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3008 Hybrid4, our first Peugeot

Hybrids were the big thing 10 years ago when EV's weren't fully around yet. EV's tend to be expensive, overcomplicated to operate and the range was always a concern. Nowadays EV's have stormed the market in all segments, but they still haven't been adopted everywhere. So if you're one of the people that want some electrification and a longer range, get a hybrid. We've been talking for four sentences now and haven't mentioned the car that we've tested, so let's get to the point. The Peugeot 3008 Hybrid4 is our subject in this blog.

This test was back in March so we could put this little sub-compact crossover to good use. It's the first Peugeot we've tested so we had no idea what to expect. We've never been particularly fond of french cars (except the Alpine A110) but maybe this was the first car to prove us wrong? Let's give you some facts; the 3008 Hybrid4 is a Plug-in-Hybrid Vehicle with a tiny 1.6l 4cylinder driving the front wheels and two electric motors at each axle. So it's eAWD, we'll get to that later. Overall it has a system output of 300hp and some 520nm of torque. At launch, this was the quickest Peugeot ever made, no joke. 0 - 100km/h is dealt with in 5.9 seconds but has been tested at 5.5 seconds. So is this little SUV a propper performance car? For a Peugeot, yes. But it's not purpose-built for performance. The high power output is just a consequence of the Hybrid4 trim. When you bolt two electric motors and a 1.6l in a small SUV, it tends to be rather fast. It's respectable in a straight line and quite fun to drive on some twisty roads. But don't expect too much, you might encounter some nasty understeer and torque-steer.

On to the hybrid stuff. There's a 13.2kWh battery on board. Peugeot claims about 60km of pure electric driving, but we got more about 35 - 40km. Which is still plenty for a daily commute or a run to the shops, but be sure to plug it in every night. The interesting part begins when you drive it in Hybrid configuration. Now both electric motors and the 1.6l 4cylinder are working together to give you the most efficient ride, consumption-wise. We got close to 4l/100km at some point. The car knows when to use which electric motor and most of the time it only uses one motor at a time to save electricity. Both electric motors are used as two little helpers for the combustion engine during acceleration. Compared to some other hybrids like the one we drove from Volvo, this system is better in our opinion. In hybrid-mode it knows when to shut off the electric motors on the highway to save electricity and you can see in the drivers display what form of propulsion is being used at any moment. It's very smart in every sense of the word, much more sophisticated, but yet more brilliant than some other hybrids.

Since we had a lot of snow while testing, we could also test out the 4WD system of the Hybrid4 (guess what the 4 stands for). Compared to Volvo's system, the 3008 gets pure electric 4WD, aswell as the combustion engine driving the front wheels. This makes it confidence inspiring on snow. We've never felt so safe in snowy and icy conditions. The switchable driving modes contain a dedicated constant 4WD mode for slippy conditions, which is very nice to have. If you want to have some fun in the snow, chuck it in pure EV mode and slide away in pure confidence. The combustion engine seems to put you out of a slide but drifting (in snow) is absolutely possible in this Peugeot. Who would've thought? This thing is a true winter's car and that's why they're hoping it to be popular in Switzerland. And indeed we've seen some driving around more often than not.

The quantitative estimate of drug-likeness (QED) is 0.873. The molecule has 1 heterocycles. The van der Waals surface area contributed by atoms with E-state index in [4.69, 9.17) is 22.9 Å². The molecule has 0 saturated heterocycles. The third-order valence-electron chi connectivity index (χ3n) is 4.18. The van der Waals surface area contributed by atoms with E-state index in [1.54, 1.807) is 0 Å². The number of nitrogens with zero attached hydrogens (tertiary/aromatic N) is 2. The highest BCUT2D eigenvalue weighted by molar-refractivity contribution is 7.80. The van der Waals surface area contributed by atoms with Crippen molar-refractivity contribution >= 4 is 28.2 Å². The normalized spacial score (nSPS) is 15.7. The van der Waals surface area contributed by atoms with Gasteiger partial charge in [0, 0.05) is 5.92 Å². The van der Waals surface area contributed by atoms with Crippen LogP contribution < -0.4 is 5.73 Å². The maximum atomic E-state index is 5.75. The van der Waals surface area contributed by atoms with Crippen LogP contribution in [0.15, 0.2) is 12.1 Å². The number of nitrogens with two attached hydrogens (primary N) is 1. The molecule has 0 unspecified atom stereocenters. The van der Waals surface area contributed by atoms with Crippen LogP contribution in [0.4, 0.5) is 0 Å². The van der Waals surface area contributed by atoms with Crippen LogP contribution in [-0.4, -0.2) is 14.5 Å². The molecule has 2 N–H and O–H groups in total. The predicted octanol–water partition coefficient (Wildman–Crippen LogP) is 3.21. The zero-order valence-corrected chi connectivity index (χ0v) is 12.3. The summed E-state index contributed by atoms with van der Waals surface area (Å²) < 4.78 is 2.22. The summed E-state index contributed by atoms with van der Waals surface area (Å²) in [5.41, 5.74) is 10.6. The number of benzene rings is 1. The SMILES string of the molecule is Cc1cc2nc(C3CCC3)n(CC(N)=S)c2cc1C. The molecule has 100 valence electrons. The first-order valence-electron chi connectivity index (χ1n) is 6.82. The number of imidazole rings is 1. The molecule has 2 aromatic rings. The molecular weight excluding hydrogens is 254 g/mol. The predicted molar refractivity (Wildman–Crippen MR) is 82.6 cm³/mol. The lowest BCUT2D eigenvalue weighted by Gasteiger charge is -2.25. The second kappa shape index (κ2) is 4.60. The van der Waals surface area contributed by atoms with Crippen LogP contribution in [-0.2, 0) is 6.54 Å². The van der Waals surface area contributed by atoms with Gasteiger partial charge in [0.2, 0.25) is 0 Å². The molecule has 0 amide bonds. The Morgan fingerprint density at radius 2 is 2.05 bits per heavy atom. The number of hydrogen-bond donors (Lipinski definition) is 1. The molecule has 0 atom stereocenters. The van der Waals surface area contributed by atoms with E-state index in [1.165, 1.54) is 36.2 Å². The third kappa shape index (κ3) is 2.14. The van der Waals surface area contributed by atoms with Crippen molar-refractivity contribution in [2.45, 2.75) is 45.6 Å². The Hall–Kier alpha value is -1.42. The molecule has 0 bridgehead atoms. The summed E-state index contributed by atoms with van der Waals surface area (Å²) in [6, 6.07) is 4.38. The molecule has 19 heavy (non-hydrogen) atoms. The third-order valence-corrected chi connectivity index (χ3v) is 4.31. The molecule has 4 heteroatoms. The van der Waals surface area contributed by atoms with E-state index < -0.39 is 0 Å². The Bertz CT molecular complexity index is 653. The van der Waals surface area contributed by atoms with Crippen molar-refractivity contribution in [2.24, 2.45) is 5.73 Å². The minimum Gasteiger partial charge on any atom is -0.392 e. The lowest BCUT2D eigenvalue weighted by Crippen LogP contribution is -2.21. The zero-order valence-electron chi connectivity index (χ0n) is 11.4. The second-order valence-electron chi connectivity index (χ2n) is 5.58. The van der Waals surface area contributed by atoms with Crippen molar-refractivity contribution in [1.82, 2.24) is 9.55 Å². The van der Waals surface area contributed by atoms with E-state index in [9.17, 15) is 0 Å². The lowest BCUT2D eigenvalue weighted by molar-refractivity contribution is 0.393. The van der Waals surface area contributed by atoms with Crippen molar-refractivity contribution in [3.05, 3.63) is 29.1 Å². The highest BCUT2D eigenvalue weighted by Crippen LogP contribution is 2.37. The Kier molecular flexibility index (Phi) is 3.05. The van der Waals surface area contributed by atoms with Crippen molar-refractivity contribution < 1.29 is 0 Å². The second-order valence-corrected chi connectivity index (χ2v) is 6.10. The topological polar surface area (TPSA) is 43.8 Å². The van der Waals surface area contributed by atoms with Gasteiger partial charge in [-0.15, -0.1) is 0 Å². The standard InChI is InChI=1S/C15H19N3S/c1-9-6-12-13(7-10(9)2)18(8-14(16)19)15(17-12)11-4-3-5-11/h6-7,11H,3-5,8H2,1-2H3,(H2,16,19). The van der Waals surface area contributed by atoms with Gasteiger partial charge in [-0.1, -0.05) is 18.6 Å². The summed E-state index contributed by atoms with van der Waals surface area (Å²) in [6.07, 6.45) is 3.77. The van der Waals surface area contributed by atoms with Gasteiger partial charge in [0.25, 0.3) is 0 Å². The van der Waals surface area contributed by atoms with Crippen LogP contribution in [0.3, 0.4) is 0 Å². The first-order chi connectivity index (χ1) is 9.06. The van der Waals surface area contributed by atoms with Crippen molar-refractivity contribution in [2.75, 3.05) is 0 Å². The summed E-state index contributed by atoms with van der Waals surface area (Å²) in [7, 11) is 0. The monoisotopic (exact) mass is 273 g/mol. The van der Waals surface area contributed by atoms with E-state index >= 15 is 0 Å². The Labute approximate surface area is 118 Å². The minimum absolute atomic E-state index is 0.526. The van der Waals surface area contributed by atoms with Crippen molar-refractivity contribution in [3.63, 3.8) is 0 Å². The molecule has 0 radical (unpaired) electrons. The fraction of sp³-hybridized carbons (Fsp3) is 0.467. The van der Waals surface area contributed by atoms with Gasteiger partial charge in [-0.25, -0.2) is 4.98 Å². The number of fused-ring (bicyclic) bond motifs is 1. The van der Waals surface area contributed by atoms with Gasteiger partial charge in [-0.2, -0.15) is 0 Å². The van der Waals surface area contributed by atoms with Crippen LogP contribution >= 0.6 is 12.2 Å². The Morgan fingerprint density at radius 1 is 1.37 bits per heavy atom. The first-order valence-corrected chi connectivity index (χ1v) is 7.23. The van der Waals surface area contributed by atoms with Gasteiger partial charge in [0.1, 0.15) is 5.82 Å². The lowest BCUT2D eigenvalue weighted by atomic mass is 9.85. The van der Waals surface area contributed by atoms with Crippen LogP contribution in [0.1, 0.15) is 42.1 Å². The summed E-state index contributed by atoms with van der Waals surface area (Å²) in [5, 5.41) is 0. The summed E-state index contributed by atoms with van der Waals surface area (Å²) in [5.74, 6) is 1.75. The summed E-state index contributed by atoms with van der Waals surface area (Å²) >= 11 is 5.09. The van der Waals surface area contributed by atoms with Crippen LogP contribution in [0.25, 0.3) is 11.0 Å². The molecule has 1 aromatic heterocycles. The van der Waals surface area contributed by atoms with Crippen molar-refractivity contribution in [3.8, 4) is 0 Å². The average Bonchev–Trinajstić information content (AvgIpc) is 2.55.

This is a Hybrid you can truly use for its intended purpose. Easy and economical to drive, secure and very easy to run. What about the interior though? Another surprise was indeed the interior. Of course, a lot of things feel cheap and plasticy, but the whole layout might be one of the best in the industry. You have "piano keys" for browsing through menus and the tiny steering wheel is adorable. Certainly something to get used to but you have a great view out over the dash and onto the digital gauges. Speaking of the front digital gauges, they are infinetly customisable with loads of information. As mentioned, the materials are cheap and are basically what you expect from the frenchies. Looks good, but doesn't feel good. Style over purpose.

That also brings us to the exterior. The white paint was good for hiding in the snow, but nothing is exciting looking about this car. You get a wide open front with fang-like DRL's and on the back just an oversized fake black diffusor. There's nothing particularly wrong with it, but it looks like any other crossover. It tries to much to be different with its angular design and sharp edges. Which might be your cup of tea, but angular design is everywhere nowadays and it's getting old. We love the look of the interior, the exterior, not so much. You'll stand out to say the least.

If you want a functional crossover that's interesting in the way it operates and is efficient, the 3008 Hybrid4 might be something for you. We're not planning on testing any other 3008 trims in the future, but the Hybrid4 is also the most expensive one. So we can't really compare it to the lower-spec versions. As tested, the Hybrid4 is 65'000. This thing is way to expensive. Starts at 60'000 too. And we'll just leave it at that.

Our first impression of Peugeot was good, but we're much more looking forward to giving you our impressions of the 508 PSE, Peugeot's purpose-built performance car to take on the fast Germans.


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